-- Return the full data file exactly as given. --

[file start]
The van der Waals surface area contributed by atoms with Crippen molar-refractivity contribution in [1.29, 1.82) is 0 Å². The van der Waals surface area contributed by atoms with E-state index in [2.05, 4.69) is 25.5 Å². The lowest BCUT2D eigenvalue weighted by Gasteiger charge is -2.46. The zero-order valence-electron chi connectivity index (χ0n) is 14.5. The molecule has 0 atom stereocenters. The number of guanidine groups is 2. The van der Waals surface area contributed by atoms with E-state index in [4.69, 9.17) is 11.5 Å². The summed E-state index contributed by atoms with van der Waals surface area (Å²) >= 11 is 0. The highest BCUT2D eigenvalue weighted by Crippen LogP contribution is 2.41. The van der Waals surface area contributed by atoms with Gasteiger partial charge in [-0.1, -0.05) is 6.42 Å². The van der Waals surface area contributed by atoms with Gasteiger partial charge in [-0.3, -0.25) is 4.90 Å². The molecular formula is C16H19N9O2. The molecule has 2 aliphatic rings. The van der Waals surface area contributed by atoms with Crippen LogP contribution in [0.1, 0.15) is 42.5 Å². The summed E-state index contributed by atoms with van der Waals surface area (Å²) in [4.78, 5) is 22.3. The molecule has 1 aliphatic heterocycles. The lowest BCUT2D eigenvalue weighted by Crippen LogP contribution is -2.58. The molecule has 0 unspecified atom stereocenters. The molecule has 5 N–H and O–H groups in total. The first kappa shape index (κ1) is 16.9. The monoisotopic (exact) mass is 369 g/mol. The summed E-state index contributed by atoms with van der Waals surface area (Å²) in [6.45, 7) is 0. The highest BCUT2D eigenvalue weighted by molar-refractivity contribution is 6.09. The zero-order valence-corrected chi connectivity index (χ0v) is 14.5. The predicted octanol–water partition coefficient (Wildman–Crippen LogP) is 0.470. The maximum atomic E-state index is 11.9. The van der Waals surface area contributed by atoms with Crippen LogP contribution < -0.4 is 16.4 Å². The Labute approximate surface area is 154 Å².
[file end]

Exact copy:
The van der Waals surface area contributed by atoms with Crippen molar-refractivity contribution in [1.29, 1.82) is 0 Å². The van der Waals surface area contributed by atoms with E-state index in [2.05, 4.69) is 25.5 Å². The lowest BCUT2D eigenvalue weighted by Gasteiger charge is -2.46. The zero-order valence-electron chi connectivity index (χ0n) is 14.5. The molecule has 0 atom stereocenters. The number of guanidine groups is 2. The van der Waals surface area contributed by atoms with E-state index in [4.69, 9.17) is 11.5 Å². The summed E-state index contributed by atoms with van der Waals surface area (Å²) >= 11 is 0. The highest BCUT2D eigenvalue weighted by Crippen LogP contribution is 2.41. The van der Waals surface area contributed by atoms with Gasteiger partial charge in [-0.1, -0.05) is 6.42 Å². The van der Waals surface area contributed by atoms with Gasteiger partial charge in [-0.3, -0.25) is 4.90 Å². The molecular formula is C16H19N9O2. The molecule has 2 aliphatic rings. The van der Waals surface area contributed by atoms with Crippen LogP contribution in [0.1, 0.15) is 42.5 Å². The summed E-state index contributed by atoms with van der Waals surface area (Å²) in [4.78, 5) is 22.3. The molecule has 1 aliphatic heterocycles. The lowest BCUT2D eigenvalue weighted by Crippen LogP contribution is -2.58. The molecule has 0 unspecified atom stereocenters. The molecule has 5 N–H and O–H groups in total. The first kappa shape index (κ1) is 16.9. The monoisotopic (exact) mass is 369 g/mol. The summed E-state index contributed by atoms with van der Waals surface area (Å²) in [6.45, 7) is 0. The highest BCUT2D eigenvalue weighted by molar-refractivity contribution is 6.09. The zero-order valence-corrected chi connectivity index (χ0v) is 14.5. The predicted octanol–water partition coefficient (Wildman–Crippen LogP) is 0.470. The maximum atomic E-state index is 11.9. The van der Waals surface area contributed by atoms with Crippen LogP contribution < -0.4 is 16.4 Å². The Labute approximate surface area is 154 Å².